Lecture8ZooplanktonII

Lecture8ZooplanktonII - Zooplankton II You’ve met the...

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Unformatted text preview: Zooplankton II You’ve met the characters, now what DO they DO? Cliona limacina What do they do? • Eat • Avoid being eaten • Reproduce • Migrate • Defecate/excrete • Die • Sink Let’s Eat! Lots of water must be processed because the ocean environment is dilute (see below) so filtration of some form is usually involved…. – mucous nets : salps, larvaceans, pteropods – collect/pick particles using setae: copepods, euphausiids (krill) ________________________________ ________________________________ ___________________ SOME CHARACTERISTIC SCALES (values representative of coastal waters to an order of magnitude) organism linear dimension numerical density mm 3 m-3 (ppb) spacing in body lengths copepod 1 mm 5 liter-1 2600 6 cm 60 dinoflagellate 35 µ m 10 ml-1 225 5 mm 150 diatom 10 µ m 10 3 ml-1 525 1 mm 100 cyanobacterium 0.6 µ m 10 5 ml-1 11 200 µ m 350 bacterium 0.5 µ m 10 6 ml-1 65 100 µ m 200 virus 0.07 µ m 10 7 ml-1 2 50 µ m 650 Feeding by mucous net: • Salps strain water through a mucous mesh; feed best on particles > 1 μ m in size, but some smaller particles may stick to the net. • Larvaceans pump water through a mesh filter that is part of their house structure, provides a filter that keeps large (> 13 um) particles out; funnels carry flow of water to chambers, finer mesh filters inside work by “tangential flow” filtration, water exits tail. • Filter feeding pteropods don’t push water through a filter, they rely on particles sticking to a mucous feeding net that they extrude, hangs while it collects, then it retracts back into the body, discard it when it gets clogged. Larvaceans in house Cliona limacina (pteropod) Note that all these mucousy nets are a great source of carbon; concentration of particles will increase downward flux of C From Miller, Fig. 7.2 Anteriorly-directed setae form a filter basket (closed in (a), open in (b)). Fills from front when legs are opened, exopods control flow Crustaceans use a different approach…they collect or pick particles from the water – and they can be discriminating! Euphausiids use a “filter basket” made from setae; smaller and smaller projections creates screens beneath the body on either side; Food is shoved in mouth, ground by mandibular blades, ground again by “meshing” teeth in the crop Particle capture Dye stream Copepod feeding has been well studied…especially in Eucalanus and Calanus Koehl & Strickler, 1981 Antennae move apart, draws water towards mouth A particle is sensed, maxillae swing out to surround it and draw it between them Maxillae close and squeeze water out from around the particle http://www.uwm.edu/~jrs/ Feeding by Eucalanus pileatus , tethered Life at low Reynolds number...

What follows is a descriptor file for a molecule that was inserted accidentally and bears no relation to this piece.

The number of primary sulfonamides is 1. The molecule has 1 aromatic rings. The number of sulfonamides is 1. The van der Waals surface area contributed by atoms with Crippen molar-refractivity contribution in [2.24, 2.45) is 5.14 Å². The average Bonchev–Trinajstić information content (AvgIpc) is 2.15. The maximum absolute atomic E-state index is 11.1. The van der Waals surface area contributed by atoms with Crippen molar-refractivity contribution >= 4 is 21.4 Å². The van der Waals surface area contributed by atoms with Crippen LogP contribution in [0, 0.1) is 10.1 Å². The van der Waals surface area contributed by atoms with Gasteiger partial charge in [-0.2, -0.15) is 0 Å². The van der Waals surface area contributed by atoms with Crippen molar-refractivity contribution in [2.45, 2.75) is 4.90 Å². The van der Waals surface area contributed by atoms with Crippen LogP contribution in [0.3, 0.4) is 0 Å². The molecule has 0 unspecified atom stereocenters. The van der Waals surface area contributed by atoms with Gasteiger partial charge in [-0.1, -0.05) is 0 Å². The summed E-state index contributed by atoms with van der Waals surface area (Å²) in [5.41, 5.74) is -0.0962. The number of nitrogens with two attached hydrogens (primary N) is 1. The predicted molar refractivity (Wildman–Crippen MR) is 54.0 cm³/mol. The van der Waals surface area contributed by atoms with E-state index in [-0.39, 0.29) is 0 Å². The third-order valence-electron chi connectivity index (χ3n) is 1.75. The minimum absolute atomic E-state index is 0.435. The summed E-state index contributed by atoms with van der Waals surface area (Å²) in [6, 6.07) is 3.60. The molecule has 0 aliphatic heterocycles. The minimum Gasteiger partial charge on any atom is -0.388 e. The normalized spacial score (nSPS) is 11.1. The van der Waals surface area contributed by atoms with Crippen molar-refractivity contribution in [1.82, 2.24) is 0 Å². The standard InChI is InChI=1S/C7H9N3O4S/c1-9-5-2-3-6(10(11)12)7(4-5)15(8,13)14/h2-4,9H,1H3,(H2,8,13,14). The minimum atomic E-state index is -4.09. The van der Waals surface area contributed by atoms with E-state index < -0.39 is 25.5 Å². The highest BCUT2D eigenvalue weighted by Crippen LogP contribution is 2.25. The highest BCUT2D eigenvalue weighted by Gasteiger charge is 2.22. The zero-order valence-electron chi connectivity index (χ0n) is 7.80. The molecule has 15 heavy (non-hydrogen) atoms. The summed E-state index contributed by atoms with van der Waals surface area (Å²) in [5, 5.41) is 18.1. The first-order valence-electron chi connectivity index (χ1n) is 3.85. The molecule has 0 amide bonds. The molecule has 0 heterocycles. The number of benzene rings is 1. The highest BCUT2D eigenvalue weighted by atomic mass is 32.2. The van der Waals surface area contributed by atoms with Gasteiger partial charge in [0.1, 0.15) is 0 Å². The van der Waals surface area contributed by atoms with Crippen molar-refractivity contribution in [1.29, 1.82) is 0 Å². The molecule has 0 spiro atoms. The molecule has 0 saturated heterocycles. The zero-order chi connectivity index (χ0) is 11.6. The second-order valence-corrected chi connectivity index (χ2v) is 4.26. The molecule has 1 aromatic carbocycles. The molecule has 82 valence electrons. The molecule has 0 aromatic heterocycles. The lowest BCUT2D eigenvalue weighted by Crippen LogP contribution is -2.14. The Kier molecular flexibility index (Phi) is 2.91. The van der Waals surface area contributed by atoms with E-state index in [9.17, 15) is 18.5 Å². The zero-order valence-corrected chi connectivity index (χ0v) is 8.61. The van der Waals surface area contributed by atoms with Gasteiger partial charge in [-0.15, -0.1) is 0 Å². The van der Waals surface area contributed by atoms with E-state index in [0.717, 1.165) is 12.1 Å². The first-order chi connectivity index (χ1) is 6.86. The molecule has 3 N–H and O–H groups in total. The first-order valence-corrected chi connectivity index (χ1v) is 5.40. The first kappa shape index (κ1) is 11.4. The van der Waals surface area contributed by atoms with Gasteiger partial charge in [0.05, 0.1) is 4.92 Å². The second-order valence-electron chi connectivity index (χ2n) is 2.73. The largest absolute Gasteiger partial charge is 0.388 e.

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This note was uploaded on 12/14/2011 for the course BIOL 450 taught by Professor Ms.richardson during the Fall '10 term at South Carolina.

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Lecture8ZooplanktonII - Zooplankton II You’ve met the...

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